Photographer:Fotograaf: Loraine Bodewes Fotografie
“Nederland-Denemarken, live at the mensa”, reads a note at the entrance to the mensa at the Tongersestraat. It’s Monday afternoon, 13.45. Around 90 to 100 students and staff members are watching the big screen in the dining room. No yelling, no singing and no vuvuzelas. It’s so quiet that Nick Mulder, a second-year student of Economics, can still study. “I have to finish this before 16.00. I was already sitting and studying in the cafeteria before the game started. I didn’t feel like moving.” Isn’t he a football fan? “It’s fun, except for the noise of the vuvuzelas. But I’m a cyclist. If this were the Tour de France I’d be sitting right in front of the screen.” A few metres away, Stephanie Schaber from the United States is working on her bachelor’s thesis. “I’m also looking to see if anybody scores a goal. Holland’s playing. If they win the whole thing, I’ll at least have seen where it all began.”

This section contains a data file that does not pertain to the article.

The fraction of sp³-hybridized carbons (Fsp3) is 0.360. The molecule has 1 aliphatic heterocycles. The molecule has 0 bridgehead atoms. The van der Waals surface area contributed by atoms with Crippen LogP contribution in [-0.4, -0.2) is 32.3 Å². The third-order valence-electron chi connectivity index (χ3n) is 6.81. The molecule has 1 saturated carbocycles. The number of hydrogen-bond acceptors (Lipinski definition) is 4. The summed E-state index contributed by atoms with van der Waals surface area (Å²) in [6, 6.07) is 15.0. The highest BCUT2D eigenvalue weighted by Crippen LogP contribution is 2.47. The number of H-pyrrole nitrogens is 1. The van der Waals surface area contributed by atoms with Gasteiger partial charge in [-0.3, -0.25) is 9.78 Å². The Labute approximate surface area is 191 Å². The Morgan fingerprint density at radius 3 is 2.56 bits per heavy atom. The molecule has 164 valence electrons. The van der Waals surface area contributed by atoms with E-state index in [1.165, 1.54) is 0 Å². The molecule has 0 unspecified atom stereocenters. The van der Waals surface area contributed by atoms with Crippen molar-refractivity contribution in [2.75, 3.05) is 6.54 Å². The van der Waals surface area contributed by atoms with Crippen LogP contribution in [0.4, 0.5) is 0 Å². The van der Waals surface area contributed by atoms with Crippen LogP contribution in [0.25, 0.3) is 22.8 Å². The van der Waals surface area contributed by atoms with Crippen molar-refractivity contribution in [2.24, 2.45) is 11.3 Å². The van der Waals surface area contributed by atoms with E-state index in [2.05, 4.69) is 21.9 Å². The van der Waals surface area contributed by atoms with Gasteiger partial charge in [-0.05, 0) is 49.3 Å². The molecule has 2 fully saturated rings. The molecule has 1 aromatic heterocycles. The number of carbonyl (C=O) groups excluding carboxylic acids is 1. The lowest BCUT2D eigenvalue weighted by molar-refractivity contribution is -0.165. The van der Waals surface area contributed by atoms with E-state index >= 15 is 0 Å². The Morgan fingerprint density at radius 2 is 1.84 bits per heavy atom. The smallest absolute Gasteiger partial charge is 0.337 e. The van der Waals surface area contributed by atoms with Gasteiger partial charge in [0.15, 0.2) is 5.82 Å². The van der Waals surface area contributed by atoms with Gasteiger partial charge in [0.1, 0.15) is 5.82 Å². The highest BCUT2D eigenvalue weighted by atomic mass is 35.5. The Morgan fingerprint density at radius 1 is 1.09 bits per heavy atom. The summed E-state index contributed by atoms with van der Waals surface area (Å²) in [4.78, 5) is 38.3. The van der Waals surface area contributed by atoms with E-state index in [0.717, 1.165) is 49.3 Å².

Two female staff members from the secretariat of the finance department are sitting cosily together. They’re of course allowed to watch the Netherlands–Denmark match during working hours. Laughing: “Our boss is sitting next to us. We heard that the whole Berg is watching together in the Aula. If they can, we can too.” And anyway: “We can’t phone anybody, and nobody’s calling us.”
Next to them, an international group is having their lunch; two of them with their backs turned to the screen. It’s obvious that their national team isn’t playing.
Thies Lindenthal, a German researcher from the finance department, has two national teams, he says. “Germany and the Netherlands. I want the Dutch to win, just as the German team did yesterday. My dream final would be a replay of 1974. Yes, it’s true, I wasn’t even born at that time. But I still want that final – with the same outcome.”
Germany won, by the way.